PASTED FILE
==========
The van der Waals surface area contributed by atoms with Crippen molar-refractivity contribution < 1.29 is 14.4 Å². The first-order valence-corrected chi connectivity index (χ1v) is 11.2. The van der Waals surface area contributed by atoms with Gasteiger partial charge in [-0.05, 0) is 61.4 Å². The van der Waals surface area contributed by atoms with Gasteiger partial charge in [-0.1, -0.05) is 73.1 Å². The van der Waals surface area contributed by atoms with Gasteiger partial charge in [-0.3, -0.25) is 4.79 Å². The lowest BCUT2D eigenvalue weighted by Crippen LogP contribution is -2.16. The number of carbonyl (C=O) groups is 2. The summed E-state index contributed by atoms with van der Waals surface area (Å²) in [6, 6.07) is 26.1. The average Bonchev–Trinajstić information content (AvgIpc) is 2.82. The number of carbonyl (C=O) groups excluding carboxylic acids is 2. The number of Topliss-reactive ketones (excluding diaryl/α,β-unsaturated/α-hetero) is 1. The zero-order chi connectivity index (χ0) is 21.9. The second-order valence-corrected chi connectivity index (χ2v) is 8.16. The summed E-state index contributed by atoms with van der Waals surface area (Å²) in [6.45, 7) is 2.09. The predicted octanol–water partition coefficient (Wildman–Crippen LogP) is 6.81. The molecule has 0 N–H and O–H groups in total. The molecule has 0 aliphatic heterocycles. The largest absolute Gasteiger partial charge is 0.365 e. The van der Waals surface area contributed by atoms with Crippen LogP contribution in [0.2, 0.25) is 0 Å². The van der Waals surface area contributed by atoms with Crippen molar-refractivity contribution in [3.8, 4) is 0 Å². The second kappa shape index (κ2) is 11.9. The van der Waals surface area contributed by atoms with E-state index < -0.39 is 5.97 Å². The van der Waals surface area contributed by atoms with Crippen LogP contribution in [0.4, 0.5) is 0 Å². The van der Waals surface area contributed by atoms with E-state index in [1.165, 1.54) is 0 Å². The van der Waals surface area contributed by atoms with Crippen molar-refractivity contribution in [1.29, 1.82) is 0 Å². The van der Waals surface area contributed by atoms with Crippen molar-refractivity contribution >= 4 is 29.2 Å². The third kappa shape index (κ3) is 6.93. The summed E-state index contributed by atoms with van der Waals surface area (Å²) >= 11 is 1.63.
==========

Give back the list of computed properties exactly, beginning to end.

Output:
The van der Waals surface area contributed by atoms with Crippen molar-refractivity contribution < 1.29 is 14.4 Å². The first-order valence-corrected chi connectivity index (χ1v) is 11.2. The van der Waals surface area contributed by atoms with Gasteiger partial charge in [-0.05, 0) is 61.4 Å². The van der Waals surface area contributed by atoms with Gasteiger partial charge in [-0.1, -0.05) is 73.1 Å². The van der Waals surface area contributed by atoms with Gasteiger partial charge in [-0.3, -0.25) is 4.79 Å². The lowest BCUT2D eigenvalue weighted by Crippen LogP contribution is -2.16. The number of carbonyl (C=O) groups is 2. The summed E-state index contributed by atoms with van der Waals surface area (Å²) in [6, 6.07) is 26.1. The average Bonchev–Trinajstić information content (AvgIpc) is 2.82. The number of carbonyl (C=O) groups excluding carboxylic acids is 2. The number of Topliss-reactive ketones (excluding diaryl/α,β-unsaturated/α-hetero) is 1. The zero-order chi connectivity index (χ0) is 21.9. The second-order valence-corrected chi connectivity index (χ2v) is 8.16. The summed E-state index contributed by atoms with van der Waals surface area (Å²) in [6.45, 7) is 2.09. The predicted octanol–water partition coefficient (Wildman–Crippen LogP) is 6.81. The molecule has 0 N–H and O–H groups in total. The molecule has 0 aliphatic heterocycles. The largest absolute Gasteiger partial charge is 0.365 e. The van der Waals surface area contributed by atoms with Crippen LogP contribution in [0.2, 0.25) is 0 Å². The van der Waals surface area contributed by atoms with Crippen molar-refractivity contribution in [3.8, 4) is 0 Å². The second kappa shape index (κ2) is 11.9. The van der Waals surface area contributed by atoms with E-state index < -0.39 is 5.97 Å². The van der Waals surface area contributed by atoms with Crippen LogP contribution in [0.4, 0.5) is 0 Å². The van der Waals surface area contributed by atoms with E-state index in [1.165, 1.54) is 0 Å². The van der Waals surface area contributed by atoms with Crippen molar-refractivity contribution in [1.29, 1.82) is 0 Å². The van der Waals surface area contributed by atoms with Crippen molar-refractivity contribution >= 4 is 29.2 Å². The third kappa shape index (κ3) is 6.93. The summed E-state index contributed by atoms with van der Waals surface area (Å²) >= 11 is 1.63.